Silicone coatings are also very useful for their inherently low or non-flammability
Silicone resins are formed by branched oligosiloxanes. These groups can be further condensed in many applications to give highly crosslinked, insoluble Polysiloxane systems. Such systems have physical scratch resistance and chemical resistance. Elastomeric silicone coatings, with fewer cross links, do not provide good resistance to strong acids or bases. Strong acids or bases, in particular at elevated temperatures, can cause depolymerization of the siloxane backbone, resulting in failure or dissolution of the coating.
Suitably formulated Silicone resins can resist temperatures up to +650°C (1202°F).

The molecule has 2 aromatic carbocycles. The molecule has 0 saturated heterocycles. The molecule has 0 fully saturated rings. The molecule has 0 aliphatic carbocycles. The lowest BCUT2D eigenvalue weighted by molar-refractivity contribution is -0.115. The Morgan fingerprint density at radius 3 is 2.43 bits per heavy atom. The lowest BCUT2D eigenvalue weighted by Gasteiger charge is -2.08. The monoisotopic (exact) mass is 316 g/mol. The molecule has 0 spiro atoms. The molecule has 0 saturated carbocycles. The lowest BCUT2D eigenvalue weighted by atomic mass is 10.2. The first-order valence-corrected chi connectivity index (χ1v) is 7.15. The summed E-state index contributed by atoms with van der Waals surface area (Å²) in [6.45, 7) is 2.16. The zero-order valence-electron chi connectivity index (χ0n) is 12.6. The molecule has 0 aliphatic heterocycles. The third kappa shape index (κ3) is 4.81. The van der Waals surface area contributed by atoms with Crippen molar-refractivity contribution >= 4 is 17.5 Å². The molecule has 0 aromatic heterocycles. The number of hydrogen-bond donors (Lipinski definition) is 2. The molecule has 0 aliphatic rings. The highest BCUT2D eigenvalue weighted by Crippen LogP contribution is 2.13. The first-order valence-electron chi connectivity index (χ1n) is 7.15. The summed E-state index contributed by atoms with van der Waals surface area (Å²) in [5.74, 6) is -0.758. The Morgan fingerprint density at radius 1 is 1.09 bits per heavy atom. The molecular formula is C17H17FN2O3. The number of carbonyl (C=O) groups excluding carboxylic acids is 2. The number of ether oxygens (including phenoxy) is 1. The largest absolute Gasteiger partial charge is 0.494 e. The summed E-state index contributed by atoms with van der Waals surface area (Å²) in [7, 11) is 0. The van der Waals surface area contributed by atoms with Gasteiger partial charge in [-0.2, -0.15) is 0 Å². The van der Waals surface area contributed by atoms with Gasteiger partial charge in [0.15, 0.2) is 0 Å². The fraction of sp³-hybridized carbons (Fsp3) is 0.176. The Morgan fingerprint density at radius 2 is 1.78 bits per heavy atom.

Silicone resins have very high chemical bond energies, so the chemical processes usually associated with aging of coated surfaces are often much slower. Indeed, in many situations aging is virtually eliminated. And because the Silicone-Carbon and Silicone-Oxygen bonds are not present in the natural organic world, biocompatibility and resistance to degradation via biochemical and biophysical processes are significantly reduced.
When combined with their hydrophobicity (with simultaneous vapour permeability) , oxygen resistance, outstanding oxidation resistance and ozone resistance properties, silicones provide excellent weatherability.
Silicone coatings are also very useful for their inherently low or nonflammability.
Silicone is a versatile, recyclable, malleable, non-toxic and flexible compound that is water-resistant and heat-resistant. Silicone resin based coatings have outstanding mechanical properties and are durable, sustainable and economic.